Take the 2-minute tour ×
Stack Overflow is a question and answer site for professional and enthusiast programmers. It's 100% free, no registration required.

enter image description here

The above is one of my tables in admin interface in the descending order of id(recent record is at top). And here is the way I used to create the model objects and save.

notification = Notification(from_user=from_user, to_user=to_user,
                            created_date=datetime.now())
notification.save()

All the inserts to this table Notification are done only in the various post_save signal handlers. Will it cause any inconsistencies like these?

Using TIME_ZONE = 'GMT' in django 1.3.2. I could try with auto_now_add=True option in the model but before that just want to know why this is happening.

share|improve this question
3  
datetime.now() returns local time, so the only way I can see that this could occur is if different requests have a different local time zone. Is that possible in your app at all? Try datetime.utcnow(). It's generally good practice to store dates in UTC anyway. –  Austin Phillips Feb 5 '13 at 12:38
    
+1 for utc mentioning. But I believe that the datetime.now() returns local time(machine time or the one given in TIME_ZONE) rather than the request time zone. So there should be an another way. –  Babu Feb 5 '13 at 12:55
    
What platform are you on? Windows per chance? –  Austin Phillips Feb 5 '13 at 13:11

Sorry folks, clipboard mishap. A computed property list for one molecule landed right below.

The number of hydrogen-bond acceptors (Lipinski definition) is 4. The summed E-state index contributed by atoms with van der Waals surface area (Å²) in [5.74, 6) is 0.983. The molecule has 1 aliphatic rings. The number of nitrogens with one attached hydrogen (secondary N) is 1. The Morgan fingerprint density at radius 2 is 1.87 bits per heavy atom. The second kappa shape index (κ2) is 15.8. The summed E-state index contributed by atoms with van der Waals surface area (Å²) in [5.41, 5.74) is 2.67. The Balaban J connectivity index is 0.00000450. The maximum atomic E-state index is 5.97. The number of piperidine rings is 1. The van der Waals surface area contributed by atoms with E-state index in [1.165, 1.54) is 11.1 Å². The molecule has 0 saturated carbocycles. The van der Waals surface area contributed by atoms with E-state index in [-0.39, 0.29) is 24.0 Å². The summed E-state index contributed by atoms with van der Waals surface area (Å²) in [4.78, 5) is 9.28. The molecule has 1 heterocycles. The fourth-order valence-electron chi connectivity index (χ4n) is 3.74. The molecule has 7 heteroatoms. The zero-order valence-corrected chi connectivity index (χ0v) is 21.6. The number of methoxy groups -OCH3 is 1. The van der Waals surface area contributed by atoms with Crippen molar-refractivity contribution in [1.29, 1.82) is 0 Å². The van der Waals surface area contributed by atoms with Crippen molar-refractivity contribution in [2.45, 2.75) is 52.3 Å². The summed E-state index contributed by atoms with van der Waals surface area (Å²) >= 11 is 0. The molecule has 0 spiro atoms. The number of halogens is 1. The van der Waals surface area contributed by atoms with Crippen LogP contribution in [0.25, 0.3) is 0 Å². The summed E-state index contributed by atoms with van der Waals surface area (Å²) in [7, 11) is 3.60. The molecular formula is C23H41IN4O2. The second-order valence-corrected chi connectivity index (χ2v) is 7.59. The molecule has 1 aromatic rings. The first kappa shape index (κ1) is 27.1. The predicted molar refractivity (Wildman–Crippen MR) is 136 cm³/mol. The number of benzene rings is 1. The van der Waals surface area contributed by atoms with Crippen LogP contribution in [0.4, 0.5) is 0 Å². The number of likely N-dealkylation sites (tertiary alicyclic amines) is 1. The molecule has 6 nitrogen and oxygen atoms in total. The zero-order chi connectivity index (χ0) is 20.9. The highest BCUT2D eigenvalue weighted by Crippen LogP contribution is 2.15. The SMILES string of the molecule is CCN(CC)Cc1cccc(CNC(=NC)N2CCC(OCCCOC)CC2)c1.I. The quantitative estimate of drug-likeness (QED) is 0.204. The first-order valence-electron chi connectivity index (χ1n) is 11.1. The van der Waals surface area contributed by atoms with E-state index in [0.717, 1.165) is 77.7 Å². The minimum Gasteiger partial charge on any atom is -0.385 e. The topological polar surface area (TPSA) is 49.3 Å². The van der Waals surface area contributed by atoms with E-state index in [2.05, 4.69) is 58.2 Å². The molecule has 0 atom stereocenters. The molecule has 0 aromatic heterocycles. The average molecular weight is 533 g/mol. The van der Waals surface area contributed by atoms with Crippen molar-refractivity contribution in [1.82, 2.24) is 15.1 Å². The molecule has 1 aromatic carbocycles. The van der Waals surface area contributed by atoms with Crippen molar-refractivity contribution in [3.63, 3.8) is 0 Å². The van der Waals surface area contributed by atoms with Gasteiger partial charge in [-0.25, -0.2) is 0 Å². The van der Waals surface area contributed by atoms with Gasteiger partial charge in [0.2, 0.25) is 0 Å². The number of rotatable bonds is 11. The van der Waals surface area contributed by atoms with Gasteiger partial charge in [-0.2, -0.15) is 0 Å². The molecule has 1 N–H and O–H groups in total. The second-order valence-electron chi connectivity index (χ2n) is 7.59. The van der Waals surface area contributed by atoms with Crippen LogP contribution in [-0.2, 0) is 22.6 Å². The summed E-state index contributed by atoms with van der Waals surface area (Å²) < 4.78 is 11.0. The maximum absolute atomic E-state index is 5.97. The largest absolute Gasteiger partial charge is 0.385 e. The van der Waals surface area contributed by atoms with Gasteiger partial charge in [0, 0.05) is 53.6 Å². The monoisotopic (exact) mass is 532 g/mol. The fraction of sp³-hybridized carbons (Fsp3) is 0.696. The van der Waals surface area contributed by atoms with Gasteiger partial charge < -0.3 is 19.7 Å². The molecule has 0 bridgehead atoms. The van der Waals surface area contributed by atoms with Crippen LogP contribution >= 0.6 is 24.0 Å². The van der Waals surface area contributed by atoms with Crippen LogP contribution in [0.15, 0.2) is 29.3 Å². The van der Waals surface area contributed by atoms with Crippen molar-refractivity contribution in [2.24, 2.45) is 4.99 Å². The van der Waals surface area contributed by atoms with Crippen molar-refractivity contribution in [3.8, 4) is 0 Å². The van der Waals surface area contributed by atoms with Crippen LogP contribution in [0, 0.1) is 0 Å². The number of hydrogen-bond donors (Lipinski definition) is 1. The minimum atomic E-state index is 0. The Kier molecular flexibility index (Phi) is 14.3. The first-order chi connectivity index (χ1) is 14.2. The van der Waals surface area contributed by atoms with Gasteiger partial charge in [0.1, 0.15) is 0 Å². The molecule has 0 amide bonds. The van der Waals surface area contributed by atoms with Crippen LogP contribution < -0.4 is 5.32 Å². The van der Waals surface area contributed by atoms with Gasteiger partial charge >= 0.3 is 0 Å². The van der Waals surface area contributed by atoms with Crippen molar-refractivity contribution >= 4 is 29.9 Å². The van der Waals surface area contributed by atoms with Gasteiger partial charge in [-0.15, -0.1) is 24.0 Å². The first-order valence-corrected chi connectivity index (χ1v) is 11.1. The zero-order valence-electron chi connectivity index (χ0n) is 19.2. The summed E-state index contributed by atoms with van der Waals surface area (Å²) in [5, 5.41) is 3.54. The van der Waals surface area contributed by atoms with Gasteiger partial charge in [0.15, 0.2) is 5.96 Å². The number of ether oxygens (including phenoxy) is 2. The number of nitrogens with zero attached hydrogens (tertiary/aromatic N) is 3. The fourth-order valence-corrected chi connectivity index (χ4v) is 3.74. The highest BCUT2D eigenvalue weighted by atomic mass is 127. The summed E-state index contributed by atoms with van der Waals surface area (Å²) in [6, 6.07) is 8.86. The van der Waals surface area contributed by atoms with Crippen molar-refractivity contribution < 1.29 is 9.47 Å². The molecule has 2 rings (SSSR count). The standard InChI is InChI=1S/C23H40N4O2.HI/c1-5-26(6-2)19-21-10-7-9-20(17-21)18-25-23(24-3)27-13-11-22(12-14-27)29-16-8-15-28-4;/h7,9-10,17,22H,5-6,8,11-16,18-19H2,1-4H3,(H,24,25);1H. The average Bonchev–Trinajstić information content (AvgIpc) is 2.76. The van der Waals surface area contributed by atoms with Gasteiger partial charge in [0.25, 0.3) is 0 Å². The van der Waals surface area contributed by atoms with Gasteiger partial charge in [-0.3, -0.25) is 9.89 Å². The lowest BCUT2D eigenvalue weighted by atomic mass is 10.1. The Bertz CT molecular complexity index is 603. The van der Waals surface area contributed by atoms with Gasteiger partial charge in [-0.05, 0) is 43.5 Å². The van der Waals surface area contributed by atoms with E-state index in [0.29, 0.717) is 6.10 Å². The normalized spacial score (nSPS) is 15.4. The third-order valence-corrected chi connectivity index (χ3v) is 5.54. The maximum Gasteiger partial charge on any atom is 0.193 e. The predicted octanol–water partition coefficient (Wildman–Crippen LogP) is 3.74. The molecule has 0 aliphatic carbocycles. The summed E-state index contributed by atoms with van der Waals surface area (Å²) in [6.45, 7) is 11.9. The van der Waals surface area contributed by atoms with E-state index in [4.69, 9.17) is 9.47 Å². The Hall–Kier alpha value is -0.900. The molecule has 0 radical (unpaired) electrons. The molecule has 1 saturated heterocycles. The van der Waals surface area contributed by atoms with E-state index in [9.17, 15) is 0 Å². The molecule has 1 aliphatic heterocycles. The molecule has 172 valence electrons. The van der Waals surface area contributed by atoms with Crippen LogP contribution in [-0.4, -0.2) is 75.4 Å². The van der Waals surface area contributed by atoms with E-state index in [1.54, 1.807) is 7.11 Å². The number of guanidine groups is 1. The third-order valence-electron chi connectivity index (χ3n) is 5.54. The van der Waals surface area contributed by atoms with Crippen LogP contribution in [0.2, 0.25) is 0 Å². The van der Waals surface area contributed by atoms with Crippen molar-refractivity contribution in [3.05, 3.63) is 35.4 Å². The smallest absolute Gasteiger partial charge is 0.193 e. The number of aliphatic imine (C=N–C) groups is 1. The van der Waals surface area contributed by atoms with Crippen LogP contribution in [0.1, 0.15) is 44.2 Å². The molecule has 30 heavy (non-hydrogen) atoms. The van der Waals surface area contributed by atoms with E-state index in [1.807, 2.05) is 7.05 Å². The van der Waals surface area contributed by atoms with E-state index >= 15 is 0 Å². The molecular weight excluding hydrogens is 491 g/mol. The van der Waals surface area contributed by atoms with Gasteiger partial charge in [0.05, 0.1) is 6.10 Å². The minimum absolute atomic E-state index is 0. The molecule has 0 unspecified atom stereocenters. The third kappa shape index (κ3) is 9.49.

nope. In Ubuntu linux. –  Babu Feb 5 '13 at 13:12

3 Answers 3

auto_now_add is not a good approach. Avoid to use it. The best way is to use set default value:

from django.utils import timezone

date_created = models.DateTimeField(default=timezone.now)

django.utils.timezone will store the datetime according to your timezone settings.

Notice the missing () after timezone.now that is because we are passing a callable to the model and it will be called each time a new instance is saved. With the parentheses, it's only being called once when models.py loads. This question clarifies this issue in more details.

share|improve this answer
3  
Why is auto_now_add not a good approach and should it be avoided? –  bouke Feb 5 '13 at 12:45
    
Yes, I also would like to know. –  Babu Feb 5 '13 at 12:56
    
There is a lot of discussion in past about auto_now and auto_now_add. I will give some reference links here see this and this –  Aamir Adnan Feb 5 '13 at 13:09

You sould not initialize the datetime.now() while defining the model. This causes some kind of "caching" the datetime.now.

Instead of:

Notification(from_user=from_user, to_user=to_user,
                            created_date=datetime.now())

You should use:

Notification(from_user=from_user, to_user=to_user,
                            created_date=datetime.now)
share|improve this answer

I believe it's due to the way Pythons runtime environment processes, hopefully someone can re-iterate on that. auto_add_now=True should be the solution as you've suggested.

share|improve this answer
    
Could you please post anything in detail regarding the runtime environment process? –  Babu Feb 5 '13 at 12:36

Your Answer

 
discard

By posting your answer, you agree to the privacy policy and terms of service.

Not the answer you're looking for? Browse other questions tagged or ask your own question.